Installation was similar to the live CD. It took about 20 minutes, and a few more questions were asked. The expected "which time zone?" question was one, and there was one difficult question about how I'd like to format my disk. More on that later.
In contrast to Solaris, I was asked for a hostname, the name of a user, and a password for that user. There was no need for a root password because you're supposed to use sudo(1), another thing that Solaris gets wrong. (Logging in as root is so 1970s. It seems to me analogous with the mistake dynamic languages like Ruby make in forcing you to pay for stuff even when it's the last thing you need. In Ruby's case, you get no static checking in return for dynamism you hardly ever need and could easily ask for. In Solaris' case, you get all the dangers of being logged in as root in return for not having to explicitly annotate each command with "sudo". Not good trade-offs.)
Ubuntu doesn't include an SSH server, nor any development tools. Mac OS makes the former a check box item (the server's installed, but not activated by default) in a handy dialog that covers all network services. I wasted some time looking for the equivalent check box before asking Google and finding out that I needed apt-get(1).
So, here's the list of packages I need to do anything (the lack of each of these is a reason why I've no time for Win32):
# For remote use:
sudo apt-get -y install openssh-server
# For editing:
sudo apt-get -y install exuberant-ctags iamerican
# For general development:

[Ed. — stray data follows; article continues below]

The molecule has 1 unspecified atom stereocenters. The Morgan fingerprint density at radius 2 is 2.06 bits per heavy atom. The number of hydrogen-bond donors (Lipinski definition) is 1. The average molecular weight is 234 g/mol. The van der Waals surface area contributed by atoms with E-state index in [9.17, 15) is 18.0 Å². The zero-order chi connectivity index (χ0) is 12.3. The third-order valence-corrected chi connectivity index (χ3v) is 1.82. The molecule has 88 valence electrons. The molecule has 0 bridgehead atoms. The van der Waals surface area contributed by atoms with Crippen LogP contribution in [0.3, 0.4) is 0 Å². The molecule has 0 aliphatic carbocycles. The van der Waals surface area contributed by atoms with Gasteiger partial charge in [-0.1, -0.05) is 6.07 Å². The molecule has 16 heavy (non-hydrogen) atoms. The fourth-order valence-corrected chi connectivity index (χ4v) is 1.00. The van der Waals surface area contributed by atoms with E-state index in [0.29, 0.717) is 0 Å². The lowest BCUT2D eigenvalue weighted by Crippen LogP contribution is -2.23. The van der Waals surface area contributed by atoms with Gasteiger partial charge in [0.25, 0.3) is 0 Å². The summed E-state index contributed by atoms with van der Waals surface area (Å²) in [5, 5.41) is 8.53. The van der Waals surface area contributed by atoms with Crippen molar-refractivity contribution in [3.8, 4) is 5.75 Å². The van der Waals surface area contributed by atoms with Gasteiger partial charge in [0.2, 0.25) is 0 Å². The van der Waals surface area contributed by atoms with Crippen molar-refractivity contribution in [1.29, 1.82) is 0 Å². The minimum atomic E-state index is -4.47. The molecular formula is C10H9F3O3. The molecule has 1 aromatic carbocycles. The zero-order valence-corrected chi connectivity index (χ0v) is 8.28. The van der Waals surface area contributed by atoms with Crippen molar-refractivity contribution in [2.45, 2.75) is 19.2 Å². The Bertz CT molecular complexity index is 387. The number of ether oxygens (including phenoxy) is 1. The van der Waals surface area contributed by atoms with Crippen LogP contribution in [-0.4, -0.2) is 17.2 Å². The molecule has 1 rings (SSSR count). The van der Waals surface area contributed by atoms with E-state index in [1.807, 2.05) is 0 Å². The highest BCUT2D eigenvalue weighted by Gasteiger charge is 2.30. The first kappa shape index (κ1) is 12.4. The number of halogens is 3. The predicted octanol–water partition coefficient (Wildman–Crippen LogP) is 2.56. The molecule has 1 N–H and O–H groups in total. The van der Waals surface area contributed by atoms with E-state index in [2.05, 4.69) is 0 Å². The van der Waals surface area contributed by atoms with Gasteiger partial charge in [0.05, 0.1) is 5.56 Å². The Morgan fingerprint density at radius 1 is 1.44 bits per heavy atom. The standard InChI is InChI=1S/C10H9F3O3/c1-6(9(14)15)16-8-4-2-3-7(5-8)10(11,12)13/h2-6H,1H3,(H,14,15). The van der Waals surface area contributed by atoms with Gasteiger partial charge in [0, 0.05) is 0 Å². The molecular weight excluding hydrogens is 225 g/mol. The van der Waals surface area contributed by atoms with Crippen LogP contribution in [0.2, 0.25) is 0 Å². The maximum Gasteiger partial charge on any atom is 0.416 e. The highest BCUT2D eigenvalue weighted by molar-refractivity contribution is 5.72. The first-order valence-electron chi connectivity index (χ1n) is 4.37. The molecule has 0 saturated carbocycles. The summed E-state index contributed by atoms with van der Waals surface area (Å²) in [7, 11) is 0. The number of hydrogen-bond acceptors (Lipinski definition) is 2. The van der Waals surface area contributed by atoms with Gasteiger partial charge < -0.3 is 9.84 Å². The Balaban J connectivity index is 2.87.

sudo apt-get -y install build-essential make ruby ri g++
# For version control:
sudo apt-get -y install bzr cvs subversion
# For C/POSIX man pages:
sudo apt-get -y install manpages-dev glibc-doc
# For X11 development:
sudo apt-get -y install x-dev libx11-dev
# For building yacc parsers:
sudo apt-get -y install bison
# For building Python programs that have C extensions:
sudo apt-get -y install python-dev
Given those, I could scp(1) my .bash_profile, .bashrc, .inputrc, and .ssh/ over, and get on with downloading Sun's JDK.
That was where things started to go weird. At work, where I use the stuff I write at home, it takes 4s to build one of my projects on Debian/Intel. With Solaris/Opteron on the Ultra 20 at home, the same build took 2s. With Ubuntu/Opteron, it took 8s. I didn't know how modern Linux and Solaris compared, but I expected them to be about the same, so this was Linux performing four times slower than I'd expected.
Unfortunately for me in diagnosing the problem, there were a lot of variables. Three different OSes, three different kernels, three different file systems. Three different versions of GNU make, and three different versions of Sun's JDK. GNU make was easily eliminated by writing the output of make -n to a file and examining and running that. I installed Sun's 1.5.0_06 (instead of the 1.5.0_05 I'd been using) at work, with no change. So it wasn't like there was a major javac(1) performance regression (I'd already worked out that was where all the time was going). I didn't have much to lose, so I re-installed Ubuntu without LVM. No change.
Then I noticed that I was running the server compiler. There is no client compiler for amd64. And we all know that the cost of the server compiler is the increased start-up time. Passing -J-server to javac(1) on my work Debian/Intel box confirmed the theory that I probably didn't want the server compiler for this job.
Out of interest, then, I installed the x86 JVM. And got my build time back down where it should be.